Rather than thinking of God as three separate, seemingly independent persons, which separates God’s unity. I prefer to think of God as one but revealed in three distinctively unique and personal identities (not individuals), the culmination of each collectively showing the totality of God’s essence and nature. Again, co-equal, but not the same in their revealed purpose. And by studying the Trinity through a Jewish or Hebraic hermeneutic, we will be able to understand the relationship between the Father, Son, and Holy Spirit more clearly.
When interpreting the Bible, Christian theologians use hermeneutics, biblical exegesis, rational analysis, and argument. The term “hermeneutics” can likely be traced back to the ancient Greek mythological figure Hermes. However, Biblical Hermeneutics is the theory, methodologies, and practice of Biblical interpretation (exegesis), not Greek mythology. [v]
Christian hermeneutics looks at the meaning of the original text both in terms of what it says or does not say. Similarly, Jewish hermeneutics includes the simple, literal, and intended (explicit) meaning of the biblical narrative. But it also employs three other methods of biblical exegesis. One interprets the Bible from an allegorical or illusional perspective. Another uses a metaphorical homiletic interpretive analysis of scripture in a “storytelling” (parable-style) format. And a third utilizes a mystical approach to understanding the Bible.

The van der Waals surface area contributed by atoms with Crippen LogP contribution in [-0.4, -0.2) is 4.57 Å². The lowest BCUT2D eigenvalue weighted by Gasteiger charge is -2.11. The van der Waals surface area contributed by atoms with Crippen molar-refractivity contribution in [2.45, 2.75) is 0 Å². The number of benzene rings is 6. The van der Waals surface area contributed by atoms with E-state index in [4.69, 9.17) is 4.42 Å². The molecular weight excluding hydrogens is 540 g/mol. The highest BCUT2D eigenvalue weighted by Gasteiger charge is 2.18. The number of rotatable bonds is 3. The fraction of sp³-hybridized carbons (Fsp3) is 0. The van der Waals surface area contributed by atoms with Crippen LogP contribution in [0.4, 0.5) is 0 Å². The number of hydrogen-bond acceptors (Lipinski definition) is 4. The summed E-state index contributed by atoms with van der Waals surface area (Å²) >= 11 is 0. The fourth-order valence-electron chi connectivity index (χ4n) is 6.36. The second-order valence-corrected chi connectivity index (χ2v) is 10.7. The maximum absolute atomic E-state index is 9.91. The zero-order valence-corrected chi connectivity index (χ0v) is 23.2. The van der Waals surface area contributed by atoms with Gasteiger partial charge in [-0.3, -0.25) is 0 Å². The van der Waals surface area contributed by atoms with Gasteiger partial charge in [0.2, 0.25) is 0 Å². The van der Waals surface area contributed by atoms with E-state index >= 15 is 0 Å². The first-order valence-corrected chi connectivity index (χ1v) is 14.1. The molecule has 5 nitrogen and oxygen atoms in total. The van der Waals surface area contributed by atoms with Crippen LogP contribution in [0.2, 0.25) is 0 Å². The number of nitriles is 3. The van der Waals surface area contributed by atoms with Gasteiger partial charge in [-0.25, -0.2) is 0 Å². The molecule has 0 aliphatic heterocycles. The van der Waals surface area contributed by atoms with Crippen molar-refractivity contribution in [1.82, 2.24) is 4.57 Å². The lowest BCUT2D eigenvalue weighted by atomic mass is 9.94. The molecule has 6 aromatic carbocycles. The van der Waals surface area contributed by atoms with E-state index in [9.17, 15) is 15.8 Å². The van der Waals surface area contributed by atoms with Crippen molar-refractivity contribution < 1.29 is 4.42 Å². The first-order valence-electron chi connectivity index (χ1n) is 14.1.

We begin our study of the Trinity from the creation, sharing the rabbinic allegorical and homiletic exegesis of scripture. There is considerable wisdom in their thinking to help us understand the Trinity and God’s relation to this creation and the new heaven and earth.
Nothing existed before the creation except for God; there was only infinite God and His eternal name. God is utterly invisible to the physical world because there is no created material substance in Him, and He has no corporeal (bodily) form. As there is no place that God does not exist, the rabbis suggest that in the creation, God’s infinite and endless Divine emanation had to first contract itself into a space that would be void of His presence, thereby creating a “primordial void” within which finite and physical substance could become possible.[vi] In other words, they believe the infinite light of God was condensed and contracted (concealed) from this primordial void to such a degree that it could emanate and illuminate finitely.[vii] Here, the infinite realm would connect with the finite creation, a meeting place between God and His creation.